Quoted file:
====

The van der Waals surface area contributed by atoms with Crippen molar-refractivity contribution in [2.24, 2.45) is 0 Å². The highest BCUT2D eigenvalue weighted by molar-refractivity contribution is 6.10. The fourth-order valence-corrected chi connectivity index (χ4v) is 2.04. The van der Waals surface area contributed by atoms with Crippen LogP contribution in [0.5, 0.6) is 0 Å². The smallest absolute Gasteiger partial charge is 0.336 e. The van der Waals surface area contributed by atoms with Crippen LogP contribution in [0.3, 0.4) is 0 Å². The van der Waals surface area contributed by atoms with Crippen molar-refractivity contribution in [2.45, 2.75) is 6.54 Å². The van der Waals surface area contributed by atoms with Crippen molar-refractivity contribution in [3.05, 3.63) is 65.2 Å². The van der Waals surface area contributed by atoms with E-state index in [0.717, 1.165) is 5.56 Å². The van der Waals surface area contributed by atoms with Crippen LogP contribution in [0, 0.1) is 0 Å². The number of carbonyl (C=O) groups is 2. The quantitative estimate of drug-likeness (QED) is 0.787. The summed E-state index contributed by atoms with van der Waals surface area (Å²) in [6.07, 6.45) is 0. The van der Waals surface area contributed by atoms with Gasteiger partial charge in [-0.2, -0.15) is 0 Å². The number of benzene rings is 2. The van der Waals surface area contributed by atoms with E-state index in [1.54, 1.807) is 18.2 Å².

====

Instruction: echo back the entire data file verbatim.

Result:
The van der Waals surface area contributed by atoms with Crippen molar-refractivity contribution in [2.24, 2.45) is 0 Å². The highest BCUT2D eigenvalue weighted by molar-refractivity contribution is 6.10. The fourth-order valence-corrected chi connectivity index (χ4v) is 2.04. The van der Waals surface area contributed by atoms with Crippen LogP contribution in [0.5, 0.6) is 0 Å². The smallest absolute Gasteiger partial charge is 0.336 e. The van der Waals surface area contributed by atoms with Crippen LogP contribution in [0.3, 0.4) is 0 Å². The van der Waals surface area contributed by atoms with Crippen molar-refractivity contribution in [2.45, 2.75) is 6.54 Å². The van der Waals surface area contributed by atoms with Crippen molar-refractivity contribution in [3.05, 3.63) is 65.2 Å². The van der Waals surface area contributed by atoms with E-state index in [0.717, 1.165) is 5.56 Å². The van der Waals surface area contributed by atoms with Crippen LogP contribution in [0, 0.1) is 0 Å². The number of carbonyl (C=O) groups is 2. The quantitative estimate of drug-likeness (QED) is 0.787. The summed E-state index contributed by atoms with van der Waals surface area (Å²) in [6.07, 6.45) is 0. The van der Waals surface area contributed by atoms with Gasteiger partial charge in [-0.2, -0.15) is 0 Å². The number of benzene rings is 2. The van der Waals surface area contributed by atoms with E-state index in [1.54, 1.807) is 18.2 Å².